Other cultures revere their elders

Western culture focuses on youth in the media, employment, and the allocation of resources. Ageism is a hot topic of discussion as age discrimination in the United States remains a persistent problem, as some find that the national attitude toward aging can be demeaning and disrespectful. Families who have financial resources look to senior living institutions to take care of their loved ones. 

Some other cultures revere their elders and consider it their time-honored tradition to care for an aging adult and respect their wisdom and history. In some cultures, elders are the head of the family.

Other cultures take care of their elders

In the United States, it is not unusual for families to live at a great distance from one another, which can make caregiving difficult. Other cultures consider it their duty to take an elder into their home and care for them until the end of life. Placing someone in assisted living or nursing homes is not considered appropriate.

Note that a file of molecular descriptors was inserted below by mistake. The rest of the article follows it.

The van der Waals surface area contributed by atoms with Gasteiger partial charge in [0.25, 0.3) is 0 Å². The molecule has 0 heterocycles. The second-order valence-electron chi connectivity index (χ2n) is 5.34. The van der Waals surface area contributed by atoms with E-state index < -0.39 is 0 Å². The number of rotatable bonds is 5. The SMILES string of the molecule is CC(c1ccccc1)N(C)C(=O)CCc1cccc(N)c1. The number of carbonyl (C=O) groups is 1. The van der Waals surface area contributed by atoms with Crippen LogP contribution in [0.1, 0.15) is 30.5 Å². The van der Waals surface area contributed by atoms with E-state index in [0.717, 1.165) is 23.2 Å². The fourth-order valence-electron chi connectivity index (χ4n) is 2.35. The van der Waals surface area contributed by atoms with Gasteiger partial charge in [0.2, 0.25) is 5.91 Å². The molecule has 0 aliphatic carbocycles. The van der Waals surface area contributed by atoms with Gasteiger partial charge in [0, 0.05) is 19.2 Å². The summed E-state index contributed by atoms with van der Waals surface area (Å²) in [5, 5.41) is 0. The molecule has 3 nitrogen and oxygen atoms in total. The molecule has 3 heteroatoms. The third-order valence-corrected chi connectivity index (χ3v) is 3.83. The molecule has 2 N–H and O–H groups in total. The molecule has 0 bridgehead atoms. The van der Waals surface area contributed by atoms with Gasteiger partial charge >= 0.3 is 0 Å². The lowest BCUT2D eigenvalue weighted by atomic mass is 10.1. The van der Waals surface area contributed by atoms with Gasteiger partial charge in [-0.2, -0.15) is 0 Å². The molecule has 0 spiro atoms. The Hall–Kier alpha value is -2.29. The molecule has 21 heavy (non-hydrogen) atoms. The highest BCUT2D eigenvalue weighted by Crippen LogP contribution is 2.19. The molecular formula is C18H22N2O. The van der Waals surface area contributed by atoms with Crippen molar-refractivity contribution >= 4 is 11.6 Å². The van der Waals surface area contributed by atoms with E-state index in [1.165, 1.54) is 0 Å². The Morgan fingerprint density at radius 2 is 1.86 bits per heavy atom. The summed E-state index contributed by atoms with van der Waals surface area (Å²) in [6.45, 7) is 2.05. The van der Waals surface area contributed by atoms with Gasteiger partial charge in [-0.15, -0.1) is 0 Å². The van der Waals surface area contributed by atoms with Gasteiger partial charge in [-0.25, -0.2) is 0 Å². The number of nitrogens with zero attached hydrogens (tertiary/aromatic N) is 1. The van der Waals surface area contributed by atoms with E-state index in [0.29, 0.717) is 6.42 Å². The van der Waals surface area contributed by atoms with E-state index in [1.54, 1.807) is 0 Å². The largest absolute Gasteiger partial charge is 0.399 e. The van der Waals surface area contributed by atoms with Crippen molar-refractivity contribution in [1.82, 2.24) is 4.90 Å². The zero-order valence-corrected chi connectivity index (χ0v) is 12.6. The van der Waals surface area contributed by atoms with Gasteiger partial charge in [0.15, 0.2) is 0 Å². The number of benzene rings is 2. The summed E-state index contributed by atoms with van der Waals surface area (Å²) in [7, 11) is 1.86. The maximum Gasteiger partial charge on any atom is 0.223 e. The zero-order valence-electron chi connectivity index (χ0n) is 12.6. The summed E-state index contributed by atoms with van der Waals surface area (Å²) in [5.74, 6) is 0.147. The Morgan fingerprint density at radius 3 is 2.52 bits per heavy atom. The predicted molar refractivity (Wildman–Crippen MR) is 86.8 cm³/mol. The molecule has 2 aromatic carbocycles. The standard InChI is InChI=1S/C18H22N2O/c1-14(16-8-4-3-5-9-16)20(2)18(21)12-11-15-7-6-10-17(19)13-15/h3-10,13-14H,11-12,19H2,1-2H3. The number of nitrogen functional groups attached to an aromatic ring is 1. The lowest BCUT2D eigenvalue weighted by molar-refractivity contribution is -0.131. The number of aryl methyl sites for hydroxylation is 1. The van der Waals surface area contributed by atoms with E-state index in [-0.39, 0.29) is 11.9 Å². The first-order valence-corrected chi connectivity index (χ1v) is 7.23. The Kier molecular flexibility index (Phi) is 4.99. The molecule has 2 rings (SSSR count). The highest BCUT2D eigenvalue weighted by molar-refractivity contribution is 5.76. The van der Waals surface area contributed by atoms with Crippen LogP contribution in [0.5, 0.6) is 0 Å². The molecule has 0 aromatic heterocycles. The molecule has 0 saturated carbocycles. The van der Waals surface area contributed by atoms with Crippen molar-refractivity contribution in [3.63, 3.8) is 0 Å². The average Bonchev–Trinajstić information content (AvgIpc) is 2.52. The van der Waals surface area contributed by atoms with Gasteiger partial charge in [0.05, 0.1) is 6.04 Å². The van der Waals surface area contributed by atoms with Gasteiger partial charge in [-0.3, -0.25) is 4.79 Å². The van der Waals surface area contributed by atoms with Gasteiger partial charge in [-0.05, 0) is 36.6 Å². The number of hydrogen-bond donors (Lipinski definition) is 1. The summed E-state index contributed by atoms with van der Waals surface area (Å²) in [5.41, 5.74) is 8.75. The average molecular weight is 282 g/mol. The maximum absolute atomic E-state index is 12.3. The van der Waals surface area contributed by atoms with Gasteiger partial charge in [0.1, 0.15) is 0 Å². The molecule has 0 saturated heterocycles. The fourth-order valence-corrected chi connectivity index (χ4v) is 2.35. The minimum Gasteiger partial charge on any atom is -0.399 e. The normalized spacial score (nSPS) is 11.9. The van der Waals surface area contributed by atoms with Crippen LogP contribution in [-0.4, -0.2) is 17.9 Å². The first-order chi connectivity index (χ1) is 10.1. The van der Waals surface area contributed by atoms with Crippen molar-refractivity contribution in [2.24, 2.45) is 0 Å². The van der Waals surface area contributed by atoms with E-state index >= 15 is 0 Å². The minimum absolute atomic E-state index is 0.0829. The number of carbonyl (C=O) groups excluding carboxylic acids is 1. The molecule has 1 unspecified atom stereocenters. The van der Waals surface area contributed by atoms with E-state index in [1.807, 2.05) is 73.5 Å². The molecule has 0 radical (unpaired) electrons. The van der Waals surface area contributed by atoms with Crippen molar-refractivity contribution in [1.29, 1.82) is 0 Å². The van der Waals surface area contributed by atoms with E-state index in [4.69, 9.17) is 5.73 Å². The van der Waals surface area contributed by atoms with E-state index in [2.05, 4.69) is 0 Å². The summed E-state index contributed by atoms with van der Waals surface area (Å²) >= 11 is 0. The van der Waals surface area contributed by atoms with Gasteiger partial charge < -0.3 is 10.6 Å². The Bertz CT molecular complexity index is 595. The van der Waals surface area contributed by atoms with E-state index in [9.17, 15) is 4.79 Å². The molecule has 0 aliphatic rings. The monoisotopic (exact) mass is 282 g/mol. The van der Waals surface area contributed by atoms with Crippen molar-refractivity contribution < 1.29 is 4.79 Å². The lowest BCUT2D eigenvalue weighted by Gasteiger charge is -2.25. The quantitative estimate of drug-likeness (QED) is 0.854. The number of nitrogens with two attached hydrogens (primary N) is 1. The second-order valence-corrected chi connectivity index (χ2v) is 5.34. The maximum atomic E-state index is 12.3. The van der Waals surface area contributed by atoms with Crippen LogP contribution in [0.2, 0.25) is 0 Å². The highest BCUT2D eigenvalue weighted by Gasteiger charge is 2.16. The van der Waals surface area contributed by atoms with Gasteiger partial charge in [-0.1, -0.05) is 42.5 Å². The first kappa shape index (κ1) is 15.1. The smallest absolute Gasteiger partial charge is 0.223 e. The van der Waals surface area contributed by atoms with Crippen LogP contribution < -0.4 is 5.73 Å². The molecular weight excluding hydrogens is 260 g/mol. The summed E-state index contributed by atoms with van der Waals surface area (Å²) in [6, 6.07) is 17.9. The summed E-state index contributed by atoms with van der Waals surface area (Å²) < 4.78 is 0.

Many families in the U.S. do take elders into their homes due to financial constraints and a sense of duty. But, many find senior living a viable option since caregiving duties can be stressful, and the lack of supportive resources makes caring for someone in the home difficult. 

Other Cultures have a different view on death and dying

Of course there are so many different views of death and dying based on spiritual beliefs, family customs, and other factors. Different cultures may have very different ideas of death and dying that may be different than the traditional Christian Judeo approach. Rituals and the act of grieving can be very different among various cultures.

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How Families Can Discuss Cultural Differences With a Caregiver

Bringing a caregiver into a culturally diverse home can take some work and sensitivity to make it successful. You may want to start off being honest, transparent, and open about what these differences are and how to handle them. Expecting a caregiver to “get it” without some discussion puts the caregiver at a disadvantage and isn’t fair to anyone.